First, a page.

One can rigorously test the hypothesis of equality of forecast error variances. Denote the estimated linear and nonlinear forecast errors uLt and uNLt, and define v1,t=uLt-uNLt, v2,t=uLt+uNLt. Assuming that E(v1, v2)=0 and that the vector (uLt, uNLt) is iid N(0,W), a test of the null hypothesis W11=W22 can be computed from t(T-2)=ψ(T-2)0.5/(l-ψ2)0.5 where T is the number of errors and ψ is the estimated sample correlation between v1 and v2. Under the null hypothesis, this test statistics is distributed as Student’s t with T-2 degrees of freedom. Such standard tests often do not reject the null hypothesis of equal variances. There are also many rejections, as might be expected from the RMSE bar-charts.

3/

Meese and Rogoff (1983) showed that linear structural exchange rate models do not forecast better than a random walk; Diebold and Nason (1990) and Meese and Rose (1991) extend this finding to nonparametric techniques.

1/

The negative results imply that there is little point to testing the parametric model of conditional heteroskedasticity presented in Section II.

1/

Svensson (1990d) also derives implications for the entire term structure of interest rate differentials for a credible target-zone. When we use two-day, 30-day interest rate data, we find no clear pattern of differences between the slopes of various maturities of interest rate differential/exchange rate position smoothers.

2/

There is also widespread evidence of excess leptokurtosis, although the model presented in Section II implies the opposite.

3/

Algebraically, uncovered interest parity implies Etet+k = et[(1+it)/(1+it*)](τ/360) where: Etet+k is the exchange rate which is expected at time t to prevail at time t+k; and it (it*) is the return on a domestic (foreign) bond with τ days to maturity. This assumes away any risk premium, possibly a dubious claim at this horizon.

1/

We have conducted simulation experiments to check our results. Using actual daily data we found that the ratio of the range of possible fundamental values to σ was around 12 (using data across EMS regimes and α values between 0.1 and 1). We therefore set the corresponding ratio in the simulations to 12, and generated f data using the reflection principle in a credible model without drift; exchange rate data was then generated from f. In a typical replication, the data set is 200 observations long and begins at a random starting point. Our simulation results were generated for two values of a: 0.1 and 1. For both of these settings, we investigated a grid of investigator beliefs, which range from 0.1 to 1. These simulation were carried out with and without noise added to the true exchange rate. Regardless of the match between the true α and the investigator’s a, we always found that instrumental variable estimation of a, as proposed in the text using lagged interest differentials and lagged exchange rates as instruments, resulted in numerically small estimates of α which were well within two standard errors of zero. We also found that the honeymoon regressions (the linear regressions of e on f), deliver an e:f slope “significantly” less than unity. Also, we always found that the estimation of the constants of integration in the expression for the exchange rate (equation (15)) had coefficients that were “significant” and of the appropriate opposite signs. However, adding noise to the exchange rate makes the significance of these coefficients disappear (the noise was set equal in standard deviation to the noise generating f). These in-sample results are based on 500 replications per simulation. By “significant” we mean that the absolute value of the ratio of the mean value of an estimated coefficient to the standard deviation of such coefficients across 500 replications is greater than 2.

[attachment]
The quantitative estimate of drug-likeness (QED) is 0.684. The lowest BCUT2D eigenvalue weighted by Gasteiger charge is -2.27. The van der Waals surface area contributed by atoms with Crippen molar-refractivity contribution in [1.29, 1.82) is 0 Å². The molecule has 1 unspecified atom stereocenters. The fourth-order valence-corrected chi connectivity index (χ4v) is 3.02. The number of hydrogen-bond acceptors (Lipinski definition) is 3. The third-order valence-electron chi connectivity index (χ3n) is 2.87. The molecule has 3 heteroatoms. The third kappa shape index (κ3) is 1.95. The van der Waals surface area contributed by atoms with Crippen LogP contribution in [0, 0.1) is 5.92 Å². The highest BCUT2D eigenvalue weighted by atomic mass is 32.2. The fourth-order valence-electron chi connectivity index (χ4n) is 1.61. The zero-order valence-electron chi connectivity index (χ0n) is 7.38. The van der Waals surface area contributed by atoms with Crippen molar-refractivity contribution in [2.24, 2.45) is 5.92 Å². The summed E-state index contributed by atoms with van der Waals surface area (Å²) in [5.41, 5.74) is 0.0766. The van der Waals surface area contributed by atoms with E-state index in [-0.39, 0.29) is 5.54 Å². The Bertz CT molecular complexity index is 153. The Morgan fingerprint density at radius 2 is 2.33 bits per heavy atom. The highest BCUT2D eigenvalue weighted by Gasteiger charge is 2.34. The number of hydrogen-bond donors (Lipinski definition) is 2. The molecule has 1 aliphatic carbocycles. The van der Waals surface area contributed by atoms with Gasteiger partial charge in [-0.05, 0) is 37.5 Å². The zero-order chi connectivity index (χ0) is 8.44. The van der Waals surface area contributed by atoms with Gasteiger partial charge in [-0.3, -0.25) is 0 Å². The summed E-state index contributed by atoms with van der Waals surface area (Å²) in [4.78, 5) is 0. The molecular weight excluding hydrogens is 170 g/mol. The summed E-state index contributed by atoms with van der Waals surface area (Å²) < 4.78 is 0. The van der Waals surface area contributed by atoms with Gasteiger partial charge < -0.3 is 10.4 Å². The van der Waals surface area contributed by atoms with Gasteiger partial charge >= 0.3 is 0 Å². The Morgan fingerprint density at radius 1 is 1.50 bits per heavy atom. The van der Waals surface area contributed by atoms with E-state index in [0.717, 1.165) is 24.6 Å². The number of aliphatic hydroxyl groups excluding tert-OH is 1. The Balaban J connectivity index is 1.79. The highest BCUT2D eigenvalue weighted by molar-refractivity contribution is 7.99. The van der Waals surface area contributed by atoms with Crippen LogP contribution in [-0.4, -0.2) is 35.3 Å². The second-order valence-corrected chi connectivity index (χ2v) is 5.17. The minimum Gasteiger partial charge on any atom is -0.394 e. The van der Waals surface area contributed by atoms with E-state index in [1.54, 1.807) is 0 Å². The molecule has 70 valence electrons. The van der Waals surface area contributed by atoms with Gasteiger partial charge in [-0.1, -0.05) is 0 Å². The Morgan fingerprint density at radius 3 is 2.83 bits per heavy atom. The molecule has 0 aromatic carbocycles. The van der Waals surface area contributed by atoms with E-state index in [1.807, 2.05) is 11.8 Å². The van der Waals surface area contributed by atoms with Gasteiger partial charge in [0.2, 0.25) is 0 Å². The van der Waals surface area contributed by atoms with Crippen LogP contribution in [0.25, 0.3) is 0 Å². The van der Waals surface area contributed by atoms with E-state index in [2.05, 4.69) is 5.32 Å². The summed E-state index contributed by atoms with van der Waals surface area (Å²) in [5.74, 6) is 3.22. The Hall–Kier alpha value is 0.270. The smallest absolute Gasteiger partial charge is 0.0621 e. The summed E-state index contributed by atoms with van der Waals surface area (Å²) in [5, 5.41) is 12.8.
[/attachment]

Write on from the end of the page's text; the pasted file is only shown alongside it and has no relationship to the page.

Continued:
Without added noise, the forecasting exercise always indicated a huge forecasting advantage to the nonlinear model. Ratios such as those in Table 20 were never less than 1000. Ratios remained greater than one until the volatility in the noise was that of the fundamental innovations.

Our simulations indicate that the sample distribution of the exchange rate resembles its unconditional counterpart if 200 observations are available.

1/

There is little reason to believe that either sticky prices or devaluation risk can easily reconcile target-zone models with the data. The lack of interest rate differential variability for floating rate countries implies that a model with sticky prices must rely heavily on shocks from goods markets; however, it is difficult to reconcile this feature with the data. Further, the Dutch guilder has been firmly fixed to the deutsche mark since early 1983, and we find it hard to believe that devaluation risk could account for our negative results.

An Empirical Exploration of Exchange Rate Target-Zones
Author: Mr. Donald J Mathieson, Mr. Robert P Flood, and Mr. Andrew K. Rose